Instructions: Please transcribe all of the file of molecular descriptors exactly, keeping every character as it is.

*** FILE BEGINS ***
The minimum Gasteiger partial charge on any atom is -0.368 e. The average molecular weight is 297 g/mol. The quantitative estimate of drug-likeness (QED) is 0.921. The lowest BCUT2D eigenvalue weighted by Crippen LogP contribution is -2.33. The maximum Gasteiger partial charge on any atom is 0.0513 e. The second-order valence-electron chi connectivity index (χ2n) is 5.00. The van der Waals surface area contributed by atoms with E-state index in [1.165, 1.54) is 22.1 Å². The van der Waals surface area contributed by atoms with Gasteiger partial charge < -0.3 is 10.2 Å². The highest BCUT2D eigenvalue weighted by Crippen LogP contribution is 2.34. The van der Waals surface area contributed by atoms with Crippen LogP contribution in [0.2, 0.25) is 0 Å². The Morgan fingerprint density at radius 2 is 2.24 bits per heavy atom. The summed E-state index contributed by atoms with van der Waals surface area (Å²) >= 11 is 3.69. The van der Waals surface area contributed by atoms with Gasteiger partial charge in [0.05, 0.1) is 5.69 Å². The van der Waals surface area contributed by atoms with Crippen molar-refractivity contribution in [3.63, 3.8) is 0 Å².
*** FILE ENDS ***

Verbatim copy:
The minimum Gasteiger partial charge on any atom is -0.368 e. The average molecular weight is 297 g/mol. The quantitative estimate of drug-likeness (QED) is 0.921. The lowest BCUT2D eigenvalue weighted by Crippen LogP contribution is -2.33. The maximum Gasteiger partial charge on any atom is 0.0513 e. The second-order valence-electron chi connectivity index (χ2n) is 5.00. The van der Waals surface area contributed by atoms with E-state index in [1.165, 1.54) is 22.1 Å². The van der Waals surface area contributed by atoms with Gasteiger partial charge < -0.3 is 10.2 Å². The highest BCUT2D eigenvalue weighted by Crippen LogP contribution is 2.34. The van der Waals surface area contributed by atoms with Crippen LogP contribution in [0.2, 0.25) is 0 Å². The Morgan fingerprint density at radius 2 is 2.24 bits per heavy atom. The summed E-state index contributed by atoms with van der Waals surface area (Å²) >= 11 is 3.69. The van der Waals surface area contributed by atoms with Gasteiger partial charge in [0.05, 0.1) is 5.69 Å². The van der Waals surface area contributed by atoms with Crippen molar-refractivity contribution in [3.63, 3.8) is 0 Å².